This is a “contemplative” gaze which does not look to new accomplishments but
enjoys the beauty of what has already been achieved. It is a gaze which God
casts upon all things, but in a special way upon man, the crown of creation. It
is a gaze which already discloses something of the nuptial shape of the
relationship which God wants to establish with the creature made in his own
image, by calling that creature to enter a pact of love. This is what God will
gradually accomplish, in offering salvation to all humanity through the saving
covenant made with Israel and fulfilled in Christ. It will be the Word
Incarnate, through the eschatological gift of the Holy Spirit and the
configuration of the Church as his Body and Bride, who will extend to all
humanity the offer of mercy and the call of the Father’s love.
the Creator’s plan, there is both a distinction and a close link between the
order of creation and the order of salvation. This is emphasized in the Old
Testament, when it links the “shabbat” commandment not only with
God’s mysterious “rest” after the days of creation (cf. Ex 20:8-11),
but also with the salvation which he offers to Israel in the liberation
from the slavery of Egypt (cf. Dt 5:12-15). The God
who rests on the seventh day, rejoicing in his creation, is the same God who
reveals his glory in liberating his children from Pharaoh’s oppression.
Adopting an image dear to the Prophets, one could say that in both cases God
reveals himself as the bridegroom before the bride (cf. Hos 2:16‒24; Jer 2:2; Is 54:4‒8).
certain elements of the same Jewish tradition suggest, to reach the heart of
the “shabbat,” of God’s “rest,” we need to recognize in both the Old and
the New Testament the nuptial intensity which marks the relationship between
God and his people. Hosea, for instance, puts it thus in this marvelous
passage: “I will make for you a covenant on that day with the beasts of the
field, the birds of the air, and the creeping things of the ground; and I will
abolish the bow, the sword, and war from the land; and I will make you lie down
in safety. And I will betroth you to me for ever; I will betroth you to me in
righteousness and in justice, in steadfast love and in mercy. I will betroth
you to me in faithfulness; and you shall know the Lord” (2:18‒20).
“God blessed the seventh day and made it
holy” (Gn 2:3)
Sabbath precept, which in the first Covenant prepares for the Sunday of the new
and eternal Covenant, is therefore rooted in the depths of God’s plan. This is
why, unlike many other precepts, it is set not within the context of strictly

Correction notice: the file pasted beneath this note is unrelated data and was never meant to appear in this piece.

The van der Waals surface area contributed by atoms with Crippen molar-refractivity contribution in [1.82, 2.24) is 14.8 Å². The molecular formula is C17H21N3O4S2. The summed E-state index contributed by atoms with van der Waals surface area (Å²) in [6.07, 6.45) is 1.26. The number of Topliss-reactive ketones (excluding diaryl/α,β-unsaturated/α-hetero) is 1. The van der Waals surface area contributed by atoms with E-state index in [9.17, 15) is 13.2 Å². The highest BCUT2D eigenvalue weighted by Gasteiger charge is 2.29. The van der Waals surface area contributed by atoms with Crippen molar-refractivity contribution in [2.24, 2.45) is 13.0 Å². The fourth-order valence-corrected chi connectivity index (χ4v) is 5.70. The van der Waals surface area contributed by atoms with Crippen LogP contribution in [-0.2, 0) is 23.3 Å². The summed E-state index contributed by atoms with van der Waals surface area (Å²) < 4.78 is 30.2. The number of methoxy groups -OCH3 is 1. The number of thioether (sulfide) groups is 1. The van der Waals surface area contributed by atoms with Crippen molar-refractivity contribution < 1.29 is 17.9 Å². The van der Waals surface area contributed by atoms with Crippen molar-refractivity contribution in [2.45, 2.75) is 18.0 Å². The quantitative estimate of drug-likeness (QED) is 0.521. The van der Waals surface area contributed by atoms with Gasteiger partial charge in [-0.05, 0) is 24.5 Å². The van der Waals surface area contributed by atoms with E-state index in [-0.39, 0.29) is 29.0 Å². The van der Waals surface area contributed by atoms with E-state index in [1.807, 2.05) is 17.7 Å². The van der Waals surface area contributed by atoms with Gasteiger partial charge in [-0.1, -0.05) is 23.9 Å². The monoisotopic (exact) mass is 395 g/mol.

cultic stipulations but within the Decalogue, the “ten words” which represent
the very pillars of the moral life inscribed on the human heart. In setting
this commandment within the context of the basic structure of ethics, Israel
and then the Church declare that they consider it not just a matter of
community religious discipline but a defining and indelible expression
of our relationship with God, announced and expounded by biblical
revelation. This is the perspective within which Christians need to rediscover
this precept today. Although the precept may merge naturally with the human
need for rest, it is faith alone which gives access to its deeper meaning and
ensures that it will not become banal and trivialized.
the first place, therefore, Sunday is the day of rest because it is the day “blessed”
by God and “made holy” by him, set apart from the other days to be, among all
of them, “the Lord’s Day.”
order to grasp fully what the first of the biblical creation accounts means by
keeping the Sabbath “holy,” we need to consider the whole story, which shows
clearly how every reality, without exception, must be referred back to God.
Time and space belong to him. He is not the God of one day alone, but the God
of all the days of humanity.
if God “sanctifies” the seventh day with a special blessing and makes it “his
day” par excellence, this must be understood within the deep
dynamic of the dialogue of the Covenant, indeed the dialogue of “marriage.”
This is the dialogue of love which knows no interruption, yet is never
monotonous. In fact, it employs the different registers of love, from the
ordinary and indirect to those more intense, which the words of Scripture and
the witness of so many mystics do not hesitate to describe in imagery drawn
from the experience of married love.
human life, and therefore all human time, must become praise of the Creator and
thanksgiving to him. But man’s relationship with God also demands times
of explicit prayer, in which the relationship becomes an intense dialogue,
involving every dimension of the person. “The Lord’s Day” is the day of this
relationship par excellence when men and women raise their
song to God and become the voice of all creation.
This is precisely why it is also the day
of rest. Speaking vividly as it does of “renewal” and “detachment,” the
interruption of the often oppressive rhythm of work expresses the dependence of
man and the cosmos upon God. Everything belongs to God! The
Lord’s Day returns again and again to declare this principle within the weekly
reckoning of time. The “Sabbath” has therefore been interpreted evocatively as
a determining element in the kind of “sacred architecture” of time which marks
biblical revelation. It recalls that the universe and history belong to
God; and without a constant awareness of that truth, man cannot serve in
the world as co-worker of the Creator.
John Paul II served as Pope from 1978 to 2005.
He was canonized in 2014.